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Short Lasting Unilateral Neuralgiform Headache


Short Lasting Unilateral Neuralgiform Headache

Article Author:
Yasir Al Khalili
Article Editor:
Karthika Durga Veerapaneni
Updated:
6/13/2020 4:09:39 PM
For CME on this topic:
Short Lasting Unilateral Neuralgiform Headache CME
PubMed Link:
Short Lasting Unilateral Neuralgiform Headache

Introduction

Headache and pain disorders constitute the leading causes of morbidity and disability in the world.[1][2] There are many types of headache disorders that have been categorized by the International Classification of Headache Disorders. Short lasting unilateral neuralgiform headache is a type of trigeminal autonomic cephalalgia and occurs in a unilateral fashion that comes with some autonomic features. There are two kinds of unilateral neuralgiform headache: 1. Short-lasting unilateral neuralgiform headache attacks with conjunctival injection and tearing (SUNCT) 2. Short-lasting unilateral neuralgiform headache with autonomic symptoms (SUNA) which will be described in detail in this article.[3]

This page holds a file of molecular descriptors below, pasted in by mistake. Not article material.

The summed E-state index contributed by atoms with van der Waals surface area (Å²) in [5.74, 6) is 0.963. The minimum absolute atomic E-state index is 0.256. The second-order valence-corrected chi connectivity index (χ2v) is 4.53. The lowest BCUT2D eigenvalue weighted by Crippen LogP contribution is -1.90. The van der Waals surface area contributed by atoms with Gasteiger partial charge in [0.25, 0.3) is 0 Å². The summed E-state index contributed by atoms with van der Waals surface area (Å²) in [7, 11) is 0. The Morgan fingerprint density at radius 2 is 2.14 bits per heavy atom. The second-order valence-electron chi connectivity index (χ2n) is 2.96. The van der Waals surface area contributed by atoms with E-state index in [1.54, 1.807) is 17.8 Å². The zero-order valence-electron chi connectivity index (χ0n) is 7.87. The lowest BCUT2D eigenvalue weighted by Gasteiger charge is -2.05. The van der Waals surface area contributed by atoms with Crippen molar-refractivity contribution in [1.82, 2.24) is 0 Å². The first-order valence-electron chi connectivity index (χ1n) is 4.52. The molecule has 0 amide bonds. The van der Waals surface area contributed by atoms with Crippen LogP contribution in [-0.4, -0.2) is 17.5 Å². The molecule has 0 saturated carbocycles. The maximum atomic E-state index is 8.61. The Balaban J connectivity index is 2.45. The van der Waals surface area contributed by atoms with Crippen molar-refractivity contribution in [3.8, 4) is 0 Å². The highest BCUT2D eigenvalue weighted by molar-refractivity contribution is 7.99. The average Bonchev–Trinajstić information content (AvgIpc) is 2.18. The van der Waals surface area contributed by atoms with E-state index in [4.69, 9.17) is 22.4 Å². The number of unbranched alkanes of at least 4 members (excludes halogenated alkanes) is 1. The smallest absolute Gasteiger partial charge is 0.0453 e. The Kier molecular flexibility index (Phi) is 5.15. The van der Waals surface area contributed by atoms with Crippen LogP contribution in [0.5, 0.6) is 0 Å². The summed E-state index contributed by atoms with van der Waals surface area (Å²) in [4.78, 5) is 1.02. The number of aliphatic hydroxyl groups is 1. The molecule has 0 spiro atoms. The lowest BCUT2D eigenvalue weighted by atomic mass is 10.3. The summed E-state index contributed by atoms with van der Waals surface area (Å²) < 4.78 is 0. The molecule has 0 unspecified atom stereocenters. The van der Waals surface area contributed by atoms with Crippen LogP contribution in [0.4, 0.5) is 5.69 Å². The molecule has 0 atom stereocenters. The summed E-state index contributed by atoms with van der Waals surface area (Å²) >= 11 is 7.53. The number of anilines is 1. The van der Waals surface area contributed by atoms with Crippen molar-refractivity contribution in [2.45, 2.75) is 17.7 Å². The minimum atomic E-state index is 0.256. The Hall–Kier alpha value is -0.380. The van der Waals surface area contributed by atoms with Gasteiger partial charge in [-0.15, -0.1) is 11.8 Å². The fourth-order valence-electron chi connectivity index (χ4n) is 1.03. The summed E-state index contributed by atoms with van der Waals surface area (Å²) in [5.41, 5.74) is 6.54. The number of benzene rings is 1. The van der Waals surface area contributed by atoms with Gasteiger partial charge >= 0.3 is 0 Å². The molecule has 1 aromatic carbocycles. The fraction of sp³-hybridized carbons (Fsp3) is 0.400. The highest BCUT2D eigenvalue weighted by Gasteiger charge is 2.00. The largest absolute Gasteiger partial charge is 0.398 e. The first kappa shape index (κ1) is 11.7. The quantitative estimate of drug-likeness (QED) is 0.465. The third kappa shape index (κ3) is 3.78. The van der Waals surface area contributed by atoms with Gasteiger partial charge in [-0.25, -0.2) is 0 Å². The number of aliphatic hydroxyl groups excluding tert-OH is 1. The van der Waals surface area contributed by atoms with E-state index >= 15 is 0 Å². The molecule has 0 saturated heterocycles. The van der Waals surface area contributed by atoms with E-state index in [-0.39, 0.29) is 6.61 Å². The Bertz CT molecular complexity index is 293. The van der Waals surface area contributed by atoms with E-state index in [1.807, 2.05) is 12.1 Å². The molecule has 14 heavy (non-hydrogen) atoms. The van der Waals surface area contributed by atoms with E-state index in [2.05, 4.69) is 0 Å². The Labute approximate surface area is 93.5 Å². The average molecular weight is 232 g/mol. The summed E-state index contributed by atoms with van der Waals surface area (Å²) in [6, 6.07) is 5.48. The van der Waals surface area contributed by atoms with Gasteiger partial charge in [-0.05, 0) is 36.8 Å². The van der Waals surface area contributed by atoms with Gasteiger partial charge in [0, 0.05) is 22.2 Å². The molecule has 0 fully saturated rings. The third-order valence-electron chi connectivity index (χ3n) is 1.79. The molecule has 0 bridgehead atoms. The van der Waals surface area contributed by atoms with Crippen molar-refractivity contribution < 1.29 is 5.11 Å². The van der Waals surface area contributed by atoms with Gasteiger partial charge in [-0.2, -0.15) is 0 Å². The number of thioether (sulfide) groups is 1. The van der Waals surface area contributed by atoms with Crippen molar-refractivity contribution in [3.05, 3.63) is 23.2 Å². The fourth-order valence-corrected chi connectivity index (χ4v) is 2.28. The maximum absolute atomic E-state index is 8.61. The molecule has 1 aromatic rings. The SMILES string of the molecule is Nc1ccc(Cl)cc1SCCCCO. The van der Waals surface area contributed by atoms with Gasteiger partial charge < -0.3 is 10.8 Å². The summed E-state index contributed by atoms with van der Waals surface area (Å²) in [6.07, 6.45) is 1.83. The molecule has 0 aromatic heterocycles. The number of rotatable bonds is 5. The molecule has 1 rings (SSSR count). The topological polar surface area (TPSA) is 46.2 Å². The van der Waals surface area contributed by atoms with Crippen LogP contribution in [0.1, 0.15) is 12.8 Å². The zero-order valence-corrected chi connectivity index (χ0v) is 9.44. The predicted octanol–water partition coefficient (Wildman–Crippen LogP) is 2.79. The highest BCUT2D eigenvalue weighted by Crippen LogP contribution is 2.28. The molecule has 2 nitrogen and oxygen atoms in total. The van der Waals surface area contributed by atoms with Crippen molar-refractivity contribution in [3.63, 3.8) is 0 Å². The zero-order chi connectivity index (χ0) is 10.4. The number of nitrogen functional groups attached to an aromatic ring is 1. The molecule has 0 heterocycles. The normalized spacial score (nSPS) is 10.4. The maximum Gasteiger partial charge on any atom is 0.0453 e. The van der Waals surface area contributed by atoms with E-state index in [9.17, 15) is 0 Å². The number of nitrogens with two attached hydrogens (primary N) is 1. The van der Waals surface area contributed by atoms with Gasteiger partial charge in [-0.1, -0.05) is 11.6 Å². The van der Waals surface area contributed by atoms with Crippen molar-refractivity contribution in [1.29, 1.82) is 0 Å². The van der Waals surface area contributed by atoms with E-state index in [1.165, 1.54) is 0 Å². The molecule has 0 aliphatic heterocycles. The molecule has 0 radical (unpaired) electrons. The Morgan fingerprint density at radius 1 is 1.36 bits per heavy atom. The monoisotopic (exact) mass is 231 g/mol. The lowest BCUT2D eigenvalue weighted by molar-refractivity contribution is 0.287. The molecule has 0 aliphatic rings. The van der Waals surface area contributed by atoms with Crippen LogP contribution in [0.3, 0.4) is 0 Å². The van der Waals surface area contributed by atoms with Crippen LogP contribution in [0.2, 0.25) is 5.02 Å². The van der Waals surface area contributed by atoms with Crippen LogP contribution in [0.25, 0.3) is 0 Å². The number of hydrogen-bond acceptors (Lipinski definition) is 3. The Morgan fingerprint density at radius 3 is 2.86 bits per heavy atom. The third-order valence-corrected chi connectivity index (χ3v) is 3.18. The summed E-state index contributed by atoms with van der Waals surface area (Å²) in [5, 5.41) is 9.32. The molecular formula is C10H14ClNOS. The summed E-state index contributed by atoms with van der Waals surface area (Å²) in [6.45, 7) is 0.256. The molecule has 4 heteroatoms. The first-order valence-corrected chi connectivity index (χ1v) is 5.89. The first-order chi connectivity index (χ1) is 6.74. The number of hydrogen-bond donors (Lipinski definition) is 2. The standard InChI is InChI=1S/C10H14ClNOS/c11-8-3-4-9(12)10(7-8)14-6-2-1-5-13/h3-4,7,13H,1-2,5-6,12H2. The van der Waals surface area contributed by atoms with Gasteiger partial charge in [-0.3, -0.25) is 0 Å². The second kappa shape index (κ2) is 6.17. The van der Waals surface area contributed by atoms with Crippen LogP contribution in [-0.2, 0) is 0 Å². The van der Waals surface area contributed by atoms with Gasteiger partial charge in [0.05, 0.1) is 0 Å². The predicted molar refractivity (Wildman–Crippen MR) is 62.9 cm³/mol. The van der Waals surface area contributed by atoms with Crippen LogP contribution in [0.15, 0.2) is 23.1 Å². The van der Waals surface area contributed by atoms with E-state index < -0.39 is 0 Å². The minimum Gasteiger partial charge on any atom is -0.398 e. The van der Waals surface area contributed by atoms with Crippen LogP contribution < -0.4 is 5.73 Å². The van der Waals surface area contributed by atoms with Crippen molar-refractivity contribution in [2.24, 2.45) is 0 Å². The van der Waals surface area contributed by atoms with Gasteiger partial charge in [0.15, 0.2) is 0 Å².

Although relatively rare, these headache attacks are easy to recognize, given their constellation of signs and symptoms. SUNCT and SUNA classify as part of the trigeminal autonomic cephalalgias (TACs). They are considered to be the headache with the most frequent attacks that range from 2 to 600 times daily, but averaging < 100/day. The attacks are usually of moderate to severe intensity and can have throbbing pain or sharp at times.

Etiology

A Stimulus to the trigeminal nerve is required to start the cascade. The stimulus could be simple or a noxious one. Once the trigeminal ganglion is activated, it projects impulses to the trigeminal-cervical complex, which is composed of C1/C2 dorsal horns and the trigeminal nucleus caudalis (TNC).[4] From the trigeminal-cervical complex neurons project to the superior salivary nucleus (SSN) in the pons, which sends parasympathetic fibers that synapse on the sphenopalatine ganglion. After synapsing at the ganglion, post-ganglionic parasympathetic fibers innervate the lacrimal gland and the nasal mucosa and palate.[5]